Books are nominated by librarians that are members of CILIP (The Chartered Institute of Library and Information Professionals), the nominated books are then checked for eligibility before being placed on the long-list. You can view the criteria for the Carnegie & Kate Greenaway Awards here: Carnegie Award Criteria and the Kate Greenaway Award Criteria.

I am going to start my Shadowing of the Awards now to flex my reading and reviewing muscles in preparation for becoming a judge in 2014 when there will probably be over 100 titles on each list.

The CILIP Carnegie Medal longlist:

Goldilocks on CCTV by John Agard (Frances Lincoln Children’s Books)
The True Tale of the Monster Billy Dean by David Almond (Puffin Books)
Soldier Dog by Sam Angus (Macmillan Children’s Books)
The No. 1 Car Spotter and the Firebird by Atinuke (Walker Books)
The Traitors by Tom Becker (Scholastic)
The Terrible Thing That Happened to Barnaby Brocket by John Boyne (Doubleday Children’s Books)
Jasmine Skies by Sita Brahmachari (Macmillan Children’s Books)
Spy For The Queen of Scots by Theresa Breslin (Doubleday Children’s Books)
Naked by Kevin Brooks (Puffin Books)
Kill All Enemies by Melvin Burgess (Puffin Books)
Dead Time by Anne Cassidy (Bloomsbury)
VIII by H.M. Castor (Templar Publishing)
Dying To Know You by Aidan Chambers (Bodley Head)
The Broken Road by B.R. Collins (Bloomsbury)
The Unforgotten Coat by Frank Cottrell Boyce (Walker Books)
15 Days Without a Head by Dave Cousins (Oxford University Press)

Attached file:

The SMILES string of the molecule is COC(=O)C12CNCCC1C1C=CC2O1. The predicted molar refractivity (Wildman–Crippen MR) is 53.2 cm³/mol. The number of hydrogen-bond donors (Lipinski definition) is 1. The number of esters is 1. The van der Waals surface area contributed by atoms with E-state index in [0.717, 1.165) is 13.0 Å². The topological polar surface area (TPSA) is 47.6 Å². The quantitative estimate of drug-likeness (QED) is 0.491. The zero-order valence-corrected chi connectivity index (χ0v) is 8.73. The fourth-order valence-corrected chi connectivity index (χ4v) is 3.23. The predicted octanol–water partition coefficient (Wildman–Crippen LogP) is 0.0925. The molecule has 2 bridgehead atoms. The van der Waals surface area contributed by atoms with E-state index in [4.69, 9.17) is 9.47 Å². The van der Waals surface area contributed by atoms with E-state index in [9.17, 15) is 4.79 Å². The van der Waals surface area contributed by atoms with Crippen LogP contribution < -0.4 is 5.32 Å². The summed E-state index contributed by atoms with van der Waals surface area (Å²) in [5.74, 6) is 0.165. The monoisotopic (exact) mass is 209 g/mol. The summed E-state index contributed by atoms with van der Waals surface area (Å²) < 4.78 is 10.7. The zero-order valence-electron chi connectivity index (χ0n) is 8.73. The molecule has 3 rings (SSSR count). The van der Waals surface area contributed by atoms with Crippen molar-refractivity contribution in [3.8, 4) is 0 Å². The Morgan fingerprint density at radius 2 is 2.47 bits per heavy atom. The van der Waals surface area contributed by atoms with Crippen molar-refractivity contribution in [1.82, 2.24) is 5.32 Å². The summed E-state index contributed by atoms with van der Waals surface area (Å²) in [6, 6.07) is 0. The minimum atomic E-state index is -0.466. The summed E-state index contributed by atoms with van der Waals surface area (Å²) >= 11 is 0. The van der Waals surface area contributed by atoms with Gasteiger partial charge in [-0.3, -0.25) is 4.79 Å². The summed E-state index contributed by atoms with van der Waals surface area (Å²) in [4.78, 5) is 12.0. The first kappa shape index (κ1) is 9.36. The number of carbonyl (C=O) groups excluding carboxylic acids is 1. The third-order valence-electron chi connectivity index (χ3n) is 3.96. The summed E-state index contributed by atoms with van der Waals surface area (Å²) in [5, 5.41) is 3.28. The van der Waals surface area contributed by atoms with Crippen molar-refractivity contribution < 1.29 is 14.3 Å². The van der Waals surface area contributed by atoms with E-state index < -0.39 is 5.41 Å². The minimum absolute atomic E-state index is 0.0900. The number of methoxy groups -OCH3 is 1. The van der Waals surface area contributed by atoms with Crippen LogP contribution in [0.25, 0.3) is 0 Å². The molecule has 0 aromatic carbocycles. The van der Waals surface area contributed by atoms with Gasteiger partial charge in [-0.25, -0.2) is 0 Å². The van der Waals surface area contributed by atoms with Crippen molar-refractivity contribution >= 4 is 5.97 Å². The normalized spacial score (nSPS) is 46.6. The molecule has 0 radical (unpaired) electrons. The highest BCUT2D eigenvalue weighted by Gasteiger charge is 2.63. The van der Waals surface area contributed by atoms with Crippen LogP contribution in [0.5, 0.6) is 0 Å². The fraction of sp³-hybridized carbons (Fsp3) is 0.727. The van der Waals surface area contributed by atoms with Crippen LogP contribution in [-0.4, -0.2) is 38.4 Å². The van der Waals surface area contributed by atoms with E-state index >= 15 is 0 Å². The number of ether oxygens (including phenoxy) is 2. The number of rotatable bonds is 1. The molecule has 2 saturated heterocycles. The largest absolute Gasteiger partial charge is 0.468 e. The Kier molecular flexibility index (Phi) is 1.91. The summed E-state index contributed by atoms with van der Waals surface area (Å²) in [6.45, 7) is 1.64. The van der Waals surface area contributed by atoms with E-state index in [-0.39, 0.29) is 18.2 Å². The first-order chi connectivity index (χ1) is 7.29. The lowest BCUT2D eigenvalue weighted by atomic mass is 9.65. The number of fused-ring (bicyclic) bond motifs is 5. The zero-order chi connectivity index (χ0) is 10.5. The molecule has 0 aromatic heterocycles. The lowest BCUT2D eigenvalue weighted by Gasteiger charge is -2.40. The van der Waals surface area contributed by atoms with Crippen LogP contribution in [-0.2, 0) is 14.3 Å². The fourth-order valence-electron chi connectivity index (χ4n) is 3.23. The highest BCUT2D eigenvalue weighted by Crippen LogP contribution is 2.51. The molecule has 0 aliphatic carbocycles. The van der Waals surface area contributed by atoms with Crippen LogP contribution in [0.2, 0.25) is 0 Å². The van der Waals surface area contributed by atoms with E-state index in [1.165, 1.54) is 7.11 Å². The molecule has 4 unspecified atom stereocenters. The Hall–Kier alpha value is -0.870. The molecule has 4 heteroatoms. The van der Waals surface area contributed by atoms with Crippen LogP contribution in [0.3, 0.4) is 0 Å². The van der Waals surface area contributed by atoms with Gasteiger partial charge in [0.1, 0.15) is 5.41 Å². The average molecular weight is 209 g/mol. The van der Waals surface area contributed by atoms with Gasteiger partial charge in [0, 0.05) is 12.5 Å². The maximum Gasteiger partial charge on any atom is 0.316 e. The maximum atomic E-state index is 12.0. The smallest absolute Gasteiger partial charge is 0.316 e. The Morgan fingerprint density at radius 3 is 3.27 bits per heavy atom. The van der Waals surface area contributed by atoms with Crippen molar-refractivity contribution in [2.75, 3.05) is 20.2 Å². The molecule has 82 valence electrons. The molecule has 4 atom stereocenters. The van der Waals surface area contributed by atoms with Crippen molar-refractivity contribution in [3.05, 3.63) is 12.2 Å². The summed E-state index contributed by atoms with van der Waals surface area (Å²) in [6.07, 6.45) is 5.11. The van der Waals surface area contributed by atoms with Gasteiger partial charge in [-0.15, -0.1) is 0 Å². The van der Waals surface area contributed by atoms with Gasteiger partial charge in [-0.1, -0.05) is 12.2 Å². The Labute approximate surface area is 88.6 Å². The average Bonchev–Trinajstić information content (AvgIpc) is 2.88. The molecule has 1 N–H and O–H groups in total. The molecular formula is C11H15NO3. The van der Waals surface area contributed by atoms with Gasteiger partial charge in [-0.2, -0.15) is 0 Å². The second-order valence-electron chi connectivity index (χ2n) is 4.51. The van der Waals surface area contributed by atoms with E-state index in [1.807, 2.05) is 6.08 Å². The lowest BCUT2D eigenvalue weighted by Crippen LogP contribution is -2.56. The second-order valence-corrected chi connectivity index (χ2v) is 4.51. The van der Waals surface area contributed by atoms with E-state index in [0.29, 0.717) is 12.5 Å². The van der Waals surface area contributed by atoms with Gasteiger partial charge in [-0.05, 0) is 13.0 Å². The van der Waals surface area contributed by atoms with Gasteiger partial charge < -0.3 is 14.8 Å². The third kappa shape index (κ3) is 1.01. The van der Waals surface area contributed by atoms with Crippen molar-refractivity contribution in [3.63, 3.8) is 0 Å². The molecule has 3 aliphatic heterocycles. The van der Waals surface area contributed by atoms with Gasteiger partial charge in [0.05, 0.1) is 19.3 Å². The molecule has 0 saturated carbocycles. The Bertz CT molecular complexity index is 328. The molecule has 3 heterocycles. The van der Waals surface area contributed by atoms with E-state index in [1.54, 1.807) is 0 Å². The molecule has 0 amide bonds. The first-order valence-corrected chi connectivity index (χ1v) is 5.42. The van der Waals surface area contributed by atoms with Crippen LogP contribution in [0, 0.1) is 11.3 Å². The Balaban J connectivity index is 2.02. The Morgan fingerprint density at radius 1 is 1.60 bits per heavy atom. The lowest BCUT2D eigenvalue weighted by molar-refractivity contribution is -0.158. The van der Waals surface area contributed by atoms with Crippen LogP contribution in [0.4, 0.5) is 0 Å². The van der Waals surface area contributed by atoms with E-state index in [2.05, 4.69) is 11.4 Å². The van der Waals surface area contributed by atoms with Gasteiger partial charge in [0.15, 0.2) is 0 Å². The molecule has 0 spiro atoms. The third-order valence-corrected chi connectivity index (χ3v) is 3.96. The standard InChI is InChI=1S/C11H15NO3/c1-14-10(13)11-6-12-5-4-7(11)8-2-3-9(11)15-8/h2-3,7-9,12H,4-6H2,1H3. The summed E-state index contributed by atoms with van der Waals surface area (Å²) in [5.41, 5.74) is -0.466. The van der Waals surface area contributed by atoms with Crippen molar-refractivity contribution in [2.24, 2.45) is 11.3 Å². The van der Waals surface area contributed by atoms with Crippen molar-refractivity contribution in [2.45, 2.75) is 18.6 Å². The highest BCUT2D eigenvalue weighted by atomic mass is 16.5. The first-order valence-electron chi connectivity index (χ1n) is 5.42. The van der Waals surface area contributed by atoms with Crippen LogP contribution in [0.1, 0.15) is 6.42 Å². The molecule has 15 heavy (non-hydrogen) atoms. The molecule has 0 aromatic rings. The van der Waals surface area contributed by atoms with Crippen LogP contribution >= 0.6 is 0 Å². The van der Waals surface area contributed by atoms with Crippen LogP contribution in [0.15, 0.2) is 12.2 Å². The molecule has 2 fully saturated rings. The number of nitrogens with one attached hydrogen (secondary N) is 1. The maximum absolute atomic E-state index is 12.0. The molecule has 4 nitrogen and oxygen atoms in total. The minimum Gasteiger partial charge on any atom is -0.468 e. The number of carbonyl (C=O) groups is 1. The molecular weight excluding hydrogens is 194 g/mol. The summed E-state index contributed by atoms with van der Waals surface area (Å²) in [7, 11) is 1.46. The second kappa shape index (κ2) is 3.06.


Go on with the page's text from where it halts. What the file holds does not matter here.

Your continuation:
After the Snow by S.D. Crockett (Macmillan Children’s Books)
The Weight of Water by Sarah Crossan (Bloomsbury)
Scramasax by Kevin Crossley-Holland (Quercus Publishing)
Mortal Chaos by Matt Dickinson (Oxford University Press)
Sektion 20 by Paul Dowswell (Bloomsbury)
A Greyhound of a Girl by Roddy Doyle (Marion Lloyd Books)
Saving Daisy by Phil Earle (Puffin Books)
Buzzing! by Anneliese Emmans Dean (Brambleby Books)
The Things We Did For Love by Natasha Farrant (Faber and Faber)
Trouble in Toadpool by Anne Fine (Doubleday Children’s Books)
Call Down Thunder by Daniel Finn (Macmillan Children’s Books)
Far Rockaway by Charlie Fletcher (Hodder Children’s Books)
The Double Shadow by Sally Gardner (Indigo)
Maggot Moon by Sally Gardner (Hot Key Books)
After by Morris Gleitzman (Puffin Books)
To Be A Cat by Matt Haig (Bodley Head)
A Face Like Glass by Frances Hardinge (Macmillan Children’s Books)
Unrest by Michelle Harrison (Simon & Schuster Children’s Books)
Seraphina by Rachel Hartman (Doubleday Children’s Books)
The Seeing by Diana Hendry (Bodley Head)
Daylight Saving by Edward Hogan (Walker Books)
Hero on a Bicycle by Shirley Hughes (Walker Books)
The Abominables by Eva Ibbotson (Marion Lloyd Books)
The Girl in the Mask by Marie-Louise Jensen (Oxford University Press)
The Prince Who Walked With Lions by Elizabeth Laird (Macmillan Children’s Books)
In Darkness by Nick Lake (Bloomsbury)
The Brides of Rollrock Island by Margo Lanagan (David Fickling Books)
Skulduggery Pleasant: Death Bringer by Derek Landy (HarperCollins Children’s Books)
Itch by Simon Mayo    (Corgi Children’s Books)
At Yellow Lake by Jane McLoughlin (Frances Lincoln Children’s Books)
The Apothecary by Maile Meloy (Andersen Press)
The Treasure House by Linda Newbery (Orion Children’s Books)
All Fall Down by Sally Nicholls (Marion Lloyd Books)
This Dark Endeavour by Kenneth Oppel (Random House David Fickling Books)
Hitler’s Angel by William Osborne (Chicken House)
Wonder by R.J. Palacio (Bodley Head)
Gods and Warriors by Michelle Paver (Puffin Books)
Burn Mark by Laura Powell (Bloomsbury)
Black Arts: The Books of Pandemonium by Andrew Prentice and Jonathan Weil (David Fickling Books)
Mister Creecher by Chris Priestley (Bloomsbury)
This is Not Forgiveness by Celia Rees (Bloomsbury)
Goblins by Philip Reeve (Marion Lloyd Books)
Black Heart Blue by Louisa Reid (Puffin Books)
Pendragon Legacy: Sword of Light by Katherine Roberts (Templar Publishing)